Mental Health Commission

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Press Releases and Media

For any media queries, please contact the following email address: media@mhcirl.ie

2019

Patients with severe mental illness denied access to essential healthcare services

Findings from a report published today by the Mental Health Commission has revealed that people with severe mental illness in Ireland are being denied access to essential physical healthcare services, which the Commission believes is both discriminatory and a breach of human rights.

Authored by the Inspector of Mental Health Services, Dr Susan Finnerty, the report – titled ‘Physical Health of People with Severe Mental Illness’ - focuses on the physical healthcare and access to essential healthcare for people in long-term care in mental health in-patient units.

Press Release Date: 16 May 2019

Mental Health Commission finds eight critical risk ratings in five approved mental health centres

The Mental Health Commission (MHC) has today published five inspection reports, on centres in Clare, Cork, Sligo, Tipperary and Dublin, which identified eight critical risk ratings and 27 areas of high risk non-compliance.

Commenting on the reports Dr Susan Finnerty, Inspector of Mental Health Services, said, “There are  critical risks identified by the inspection reports in each of the five approved centres.  Safety is central to the provision of quality mental health services and finding eight critical risks and  twenty seven high risk ratings is a matter of serious concern to the Commission. There has been repeated failure by some facilities to meet their legislative and care requirements.”

Press Release Date: 09 May 2019

Mental Health Commission finds twenty six high risk ratings in four mental health centres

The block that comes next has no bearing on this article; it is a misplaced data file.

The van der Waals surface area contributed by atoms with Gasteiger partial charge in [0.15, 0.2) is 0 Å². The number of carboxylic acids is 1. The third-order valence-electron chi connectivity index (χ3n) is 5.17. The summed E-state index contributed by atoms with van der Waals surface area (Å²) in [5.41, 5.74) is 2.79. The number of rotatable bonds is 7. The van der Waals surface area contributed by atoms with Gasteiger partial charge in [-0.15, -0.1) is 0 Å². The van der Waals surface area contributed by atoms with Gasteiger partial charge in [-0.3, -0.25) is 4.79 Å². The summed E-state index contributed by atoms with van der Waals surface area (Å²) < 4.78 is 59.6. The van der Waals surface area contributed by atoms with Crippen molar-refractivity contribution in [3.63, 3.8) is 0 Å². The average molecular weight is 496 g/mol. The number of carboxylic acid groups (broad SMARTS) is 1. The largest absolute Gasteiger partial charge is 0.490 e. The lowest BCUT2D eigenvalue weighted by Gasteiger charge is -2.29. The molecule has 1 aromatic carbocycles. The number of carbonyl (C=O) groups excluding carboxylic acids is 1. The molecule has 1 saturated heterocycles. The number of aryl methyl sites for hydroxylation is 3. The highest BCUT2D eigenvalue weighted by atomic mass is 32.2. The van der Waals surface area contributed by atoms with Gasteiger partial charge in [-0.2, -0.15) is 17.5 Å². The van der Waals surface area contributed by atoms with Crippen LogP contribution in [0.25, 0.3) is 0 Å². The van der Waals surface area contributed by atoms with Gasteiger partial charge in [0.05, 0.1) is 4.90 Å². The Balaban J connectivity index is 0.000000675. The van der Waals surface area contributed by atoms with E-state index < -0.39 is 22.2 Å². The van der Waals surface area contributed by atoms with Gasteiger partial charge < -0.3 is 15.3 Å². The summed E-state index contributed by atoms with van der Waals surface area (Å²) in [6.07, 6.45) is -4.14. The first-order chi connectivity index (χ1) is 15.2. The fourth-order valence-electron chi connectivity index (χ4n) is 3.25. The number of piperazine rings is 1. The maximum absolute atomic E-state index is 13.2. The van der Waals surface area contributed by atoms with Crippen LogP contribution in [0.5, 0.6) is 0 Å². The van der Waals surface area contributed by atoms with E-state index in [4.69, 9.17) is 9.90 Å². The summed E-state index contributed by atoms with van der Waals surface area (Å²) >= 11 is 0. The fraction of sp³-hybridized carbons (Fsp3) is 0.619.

The Mental Health Commission (MHC) has today published four inspection reports, on centres in Westmeath, Louth, and Cork, which identified twenty six areas of high risk non-compliance.

Commenting on the reports Dr Susan Finnerty, Inspector of Mental Health Services, said, “The approved centres must provide care that respects the human rights of service users and enables them to work towards a meaningful life with hope and optimism. This includes providing clean, well maintained premises that offer privacy and respect for the service user. Three out of four of the approved centres, whose reports are published today, did not meet those standards.”

Press Release Date: 02 May 2019

Mental Health Commission finds three critical risk and twenty four high risk ratings in six mental health centres

The Mental Health Commission (MHC) has today published six inspection reports, on centres in Dublin, Kilkenny, Galway and Westmeath, which identified three area of critical risk non-compliance, 24 areas of high risk non-compliance. One approved centre was found to be 100% compliant.

Press Release Date: 25 April 2019

Mental Health Commission finds 14 high risk ratings across three centres in Kildare, Limerick and Monaghan

The Mental Health Commission has today published three inspection reports, which identified 14 areas of high risk non-compliance. The three centres inspected also had 19 areas of excellent compliance.

Press Release Date: 12 April 2019

Mental Health Commission finds critical risk ratings at two mental health units in Galway

The Mental Health Commission (MHC) has today published six inspection reports, which identified two areas of ‘critical’ risk non-compliance, 10 areas of ‘high risk’ non-compliance and 52 areas of ‘excellent’ compliance across six approved centres in Galway, Kerry, Cork and Dublin....

Press Release Date: 05 April 2019

Four ‘critical’ and four ‘high-risk’ non-compliance ratings found in three mental health approved centres